*Jeopardy theme music*
Alright, glad to have you back. Now, onto the subject of the day here at ExpressIRSForms: tax document retention. In other words, what tax records should you keep - and how long should you keep them - after you file?
Generally, taxpayers need to keep a copy of their tax returns and supporting documents for at least three years after the filing year. The IRS recommends this three-year retention period because that’s how long they have to initiate an audit of that tax year (that’s also how long you have to amend that return). But keep in mind that they have six years to initiate an audit in cases of fraud. If you’re already playing fast and loose with the IRS, it’s unlikely you’ll keep the paperwork lying around; but if you do, that’s how long you should.
“Enrolled agents say keep all tax records for seven years just to be safe,” said Kim Lankford, of Kiplinger’s Personal Finance magazine in an interview with Patricia Sabatini. Even if you don’t anticipate an audit, keeping your tax documents can help you in the long run. Whether they’re helping you complete future returns, or successfully helping to contest Social Security benefits (an example Ms. Lankford sites), retained tax documents can really come in handy.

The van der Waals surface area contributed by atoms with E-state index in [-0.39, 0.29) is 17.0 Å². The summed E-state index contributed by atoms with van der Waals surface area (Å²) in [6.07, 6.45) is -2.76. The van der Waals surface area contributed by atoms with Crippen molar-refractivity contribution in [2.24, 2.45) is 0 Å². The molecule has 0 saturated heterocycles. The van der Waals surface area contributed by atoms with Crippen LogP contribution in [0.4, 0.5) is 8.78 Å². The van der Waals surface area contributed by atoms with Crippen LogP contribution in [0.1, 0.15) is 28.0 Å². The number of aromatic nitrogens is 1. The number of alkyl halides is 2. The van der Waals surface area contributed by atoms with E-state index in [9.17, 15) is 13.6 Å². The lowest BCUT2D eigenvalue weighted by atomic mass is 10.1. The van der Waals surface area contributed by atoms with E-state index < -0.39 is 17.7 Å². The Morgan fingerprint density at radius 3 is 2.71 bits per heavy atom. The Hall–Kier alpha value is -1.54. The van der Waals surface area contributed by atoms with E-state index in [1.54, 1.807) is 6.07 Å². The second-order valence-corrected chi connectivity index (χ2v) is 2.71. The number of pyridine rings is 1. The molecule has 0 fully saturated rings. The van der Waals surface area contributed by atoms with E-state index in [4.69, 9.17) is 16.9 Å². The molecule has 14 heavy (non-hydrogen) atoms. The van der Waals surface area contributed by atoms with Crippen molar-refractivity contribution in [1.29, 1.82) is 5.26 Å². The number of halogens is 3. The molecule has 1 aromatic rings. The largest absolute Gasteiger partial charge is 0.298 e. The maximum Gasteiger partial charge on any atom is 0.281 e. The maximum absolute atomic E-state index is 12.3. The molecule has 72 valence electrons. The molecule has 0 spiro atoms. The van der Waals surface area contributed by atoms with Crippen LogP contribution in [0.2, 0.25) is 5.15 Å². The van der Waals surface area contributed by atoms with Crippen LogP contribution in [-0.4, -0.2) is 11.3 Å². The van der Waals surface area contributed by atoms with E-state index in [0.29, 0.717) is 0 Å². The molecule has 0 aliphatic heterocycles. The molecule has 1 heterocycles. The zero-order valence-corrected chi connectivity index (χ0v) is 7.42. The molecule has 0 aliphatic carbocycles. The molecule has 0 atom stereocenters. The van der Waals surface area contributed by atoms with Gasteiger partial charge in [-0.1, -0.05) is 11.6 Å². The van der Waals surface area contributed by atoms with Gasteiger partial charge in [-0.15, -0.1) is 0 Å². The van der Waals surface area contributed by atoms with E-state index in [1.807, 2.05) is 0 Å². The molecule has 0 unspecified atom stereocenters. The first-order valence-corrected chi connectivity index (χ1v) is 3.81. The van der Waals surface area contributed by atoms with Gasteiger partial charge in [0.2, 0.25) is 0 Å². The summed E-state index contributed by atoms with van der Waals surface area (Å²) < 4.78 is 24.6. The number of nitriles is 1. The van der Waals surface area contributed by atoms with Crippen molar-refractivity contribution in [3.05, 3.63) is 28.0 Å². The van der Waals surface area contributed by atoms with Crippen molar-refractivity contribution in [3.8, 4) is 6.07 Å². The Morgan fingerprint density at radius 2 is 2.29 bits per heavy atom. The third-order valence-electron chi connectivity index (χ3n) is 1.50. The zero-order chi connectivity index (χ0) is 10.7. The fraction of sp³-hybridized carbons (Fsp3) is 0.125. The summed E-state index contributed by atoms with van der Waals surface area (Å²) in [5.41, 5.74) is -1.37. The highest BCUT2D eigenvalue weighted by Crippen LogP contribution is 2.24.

Information You Can Use on Your Next Return
Keeping previous tax records and other documents you collect throughout the year can not only help with your tax preparation time each year, but it can help save you money on your taxes. Throughout the year, make sure you hold onto documents and information relating to:
- Income from wages, dividends, interest, or business: W-2s, 1099s, K-1s, bank statements, brokerage statements, etc.
- Deductions and credits (child care expenses, dental and medical expenses, use of the home for business purposes, charitable gifts, car sales tax, alimony): receipts, invoices, mileage logs, bank/credit card statements, etc.
- Home and property: closing statements, invoices, proof of payment, insurance records, receipts for improvements
- Investments: 1099s and 2439s, brokerage statements, mutual fund statements
The only thing you’ll really, legally need your tax documents for is in the event of an audit. The helping-you-complete-future-returns part is just gravy. Actual tax returns, like your 1040 and its schedules, or your W-2, you should hold onto indefinitely. Everything else, follow this general timeline for document retention:
- Three years: tax return forms and schedules plus all info to support what you claimed on your return (like records related to property, investments, or business assets)
- Four years: state tax information (most states have an additional year to initiate an audit)
- Six years: W-2, 1099, etc. forms (the IRS has six years to contact you about failed reported income)
- Seven years: information regarding loss from worthless securities or bad debts